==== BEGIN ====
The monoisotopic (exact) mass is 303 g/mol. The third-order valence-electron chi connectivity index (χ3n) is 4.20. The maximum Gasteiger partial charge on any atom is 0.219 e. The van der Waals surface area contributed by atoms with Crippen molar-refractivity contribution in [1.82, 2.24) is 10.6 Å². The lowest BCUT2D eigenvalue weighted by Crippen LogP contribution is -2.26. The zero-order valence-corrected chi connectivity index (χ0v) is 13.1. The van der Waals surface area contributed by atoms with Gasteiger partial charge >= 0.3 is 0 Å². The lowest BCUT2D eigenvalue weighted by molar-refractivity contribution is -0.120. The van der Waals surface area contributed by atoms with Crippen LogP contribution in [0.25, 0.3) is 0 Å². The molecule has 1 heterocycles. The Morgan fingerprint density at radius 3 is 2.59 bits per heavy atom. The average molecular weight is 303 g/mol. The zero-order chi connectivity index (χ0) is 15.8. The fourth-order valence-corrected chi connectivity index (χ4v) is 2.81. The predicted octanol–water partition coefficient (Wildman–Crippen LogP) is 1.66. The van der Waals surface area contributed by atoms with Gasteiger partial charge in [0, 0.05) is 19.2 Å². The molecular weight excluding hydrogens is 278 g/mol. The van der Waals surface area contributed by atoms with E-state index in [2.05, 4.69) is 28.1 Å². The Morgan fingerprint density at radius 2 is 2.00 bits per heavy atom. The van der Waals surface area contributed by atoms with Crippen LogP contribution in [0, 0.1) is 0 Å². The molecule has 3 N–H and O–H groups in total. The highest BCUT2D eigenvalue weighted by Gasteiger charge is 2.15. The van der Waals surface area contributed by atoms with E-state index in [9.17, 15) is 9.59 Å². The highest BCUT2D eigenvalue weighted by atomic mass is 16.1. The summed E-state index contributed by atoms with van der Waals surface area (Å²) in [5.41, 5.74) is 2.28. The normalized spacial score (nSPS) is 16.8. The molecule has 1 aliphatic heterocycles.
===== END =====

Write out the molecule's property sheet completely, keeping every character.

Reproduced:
The monoisotopic (exact) mass is 303 g/mol. The third-order valence-electron chi connectivity index (χ3n) is 4.20. The maximum Gasteiger partial charge on any atom is 0.219 e. The van der Waals surface area contributed by atoms with Crippen molar-refractivity contribution in [1.82, 2.24) is 10.6 Å². The lowest BCUT2D eigenvalue weighted by Crippen LogP contribution is -2.26. The zero-order valence-corrected chi connectivity index (χ0v) is 13.1. The van der Waals surface area contributed by atoms with Gasteiger partial charge >= 0.3 is 0 Å². The lowest BCUT2D eigenvalue weighted by molar-refractivity contribution is -0.120. The van der Waals surface area contributed by atoms with Crippen LogP contribution in [0.25, 0.3) is 0 Å². The molecule has 1 heterocycles. The Morgan fingerprint density at radius 3 is 2.59 bits per heavy atom. The average molecular weight is 303 g/mol. The zero-order chi connectivity index (χ0) is 15.8. The fourth-order valence-corrected chi connectivity index (χ4v) is 2.81. The predicted octanol–water partition coefficient (Wildman–Crippen LogP) is 1.66. The van der Waals surface area contributed by atoms with Gasteiger partial charge in [0, 0.05) is 19.2 Å². The molecular weight excluding hydrogens is 278 g/mol. The van der Waals surface area contributed by atoms with E-state index in [2.05, 4.69) is 28.1 Å². The Morgan fingerprint density at radius 2 is 2.00 bits per heavy atom. The van der Waals surface area contributed by atoms with Crippen LogP contribution in [0, 0.1) is 0 Å². The molecule has 3 N–H and O–H groups in total. The highest BCUT2D eigenvalue weighted by Gasteiger charge is 2.15. The van der Waals surface area contributed by atoms with E-state index in [9.17, 15) is 9.59 Å². The highest BCUT2D eigenvalue weighted by atomic mass is 16.1. The summed E-state index contributed by atoms with van der Waals surface area (Å²) in [5.41, 5.74) is 2.28. The normalized spacial score (nSPS) is 16.8. The molecule has 1 aliphatic heterocycles.